Allende counseled the leaders to go into hiding, but Hidalgo insisted the time had come for action. He rang his church bells to summon the people to arms. The event, known as the Grito de Dolores, the Cry, marks the start of Mexico’s Independence Day celebration when at 11 p.m. on September 15, in the main plazas of towns throughout the country, the country’s flag is unfurled and the crowds shout, “Mexicanos, viva Mexico.”
With his ragtag army, the gun-toting priest marched on Guanajuato, pausing at the Indian shrine of Atotonilco long enough to take the icon of the Virgin of Guadalupe, which he affixed to his standard, and moving on to San Miguel and Celaya, gathering supporters, arresting gachupines, and collecting their weapons along the way.
Tranquil Terrain Today
The rebellion marked the Spaniards’ first defeat, and although it took another century for the Mexicans to realize true independence, it set in motion a course of events that was to change the country forever.
Today, the route from Guanajuato to Dolores Hidalgo, San Miguel and Queretaro, known as the Independence Trail, is so tranquil it is difficult to imagine the ferocity of the events that took place here. El Bajio, as the Guanajuato Basin is called, is the largest of seven valleys that make up the high, central plateau of Mexico and encompasses most of its richest farmlands. The plateau is five thousand to six thousand feet above sea level — although it never seems to be so high — and accounts for the region having one of the most pleasant, year-round spring-like climates in the Western Hemisphere. No wonder the Spaniards liked it!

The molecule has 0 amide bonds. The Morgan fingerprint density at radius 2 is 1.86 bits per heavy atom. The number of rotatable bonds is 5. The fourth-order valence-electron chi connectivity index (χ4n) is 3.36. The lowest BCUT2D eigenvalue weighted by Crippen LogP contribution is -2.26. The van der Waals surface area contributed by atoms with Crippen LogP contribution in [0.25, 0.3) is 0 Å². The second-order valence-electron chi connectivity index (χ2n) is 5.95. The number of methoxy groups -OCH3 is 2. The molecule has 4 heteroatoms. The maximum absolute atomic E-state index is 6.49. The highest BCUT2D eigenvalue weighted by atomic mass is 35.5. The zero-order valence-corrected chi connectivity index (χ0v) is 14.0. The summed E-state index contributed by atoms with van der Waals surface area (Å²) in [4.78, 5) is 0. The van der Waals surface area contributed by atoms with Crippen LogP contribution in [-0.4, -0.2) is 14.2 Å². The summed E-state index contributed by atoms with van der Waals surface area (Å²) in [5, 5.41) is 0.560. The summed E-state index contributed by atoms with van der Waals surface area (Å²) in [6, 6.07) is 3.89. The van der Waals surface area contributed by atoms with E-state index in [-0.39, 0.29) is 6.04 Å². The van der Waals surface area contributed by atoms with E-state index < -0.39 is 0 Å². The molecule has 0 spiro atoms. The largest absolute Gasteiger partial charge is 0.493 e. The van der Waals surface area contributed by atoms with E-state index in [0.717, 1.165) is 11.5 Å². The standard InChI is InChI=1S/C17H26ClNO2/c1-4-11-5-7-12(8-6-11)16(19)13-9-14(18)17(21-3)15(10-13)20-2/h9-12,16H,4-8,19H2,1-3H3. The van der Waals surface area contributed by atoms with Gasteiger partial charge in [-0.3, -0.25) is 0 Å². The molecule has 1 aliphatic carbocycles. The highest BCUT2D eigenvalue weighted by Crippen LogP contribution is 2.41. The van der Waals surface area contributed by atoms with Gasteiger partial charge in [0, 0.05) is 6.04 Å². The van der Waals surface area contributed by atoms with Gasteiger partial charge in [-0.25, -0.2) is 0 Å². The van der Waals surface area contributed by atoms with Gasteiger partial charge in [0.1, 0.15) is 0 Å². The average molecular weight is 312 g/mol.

The terrain in some parts is even reminiscent of Spain. There are no majestic mountains like those found farther south in the area of Mexico City, but undefined, brooding mountains off in the distance across vast cultivated flatlands. In some places the mountains are covered by forests, but more often the greenery is struggling shrub interrupted by jagged rock outcroppings.
Near the heart of the historic region, the great expanse is broken by tightly fitted ravines with little villages folded into their pockets. It was in one of these ravines, where the Rio Guanajuato flowed, that the city of Guanajuato got its start.
Finding Old Guanajuato
Today, Old Guanajuato is a city caught in time. Snug within a ravine, it looks as though its architects had copied the houses of an Italian Riviera town but added a Mexican touch by painting them in strong, bright colors, rather than in Mediterranean pastels.
The old city stretches along the ravine, and in lanes so narrow two people cannot walk abreast, it climbs up the sides of the ravine through which the river once flowed. After a devastating flood in 1905 that sent the town and half of its population tumbling downstream, the river’s waters were diverted. The river bed was filled and underground sewers built of heavy stone masonry, dating from the seventeenth century, were made into an underground tunnel for motor traffic, thus enabling the old city to remain relatively intact.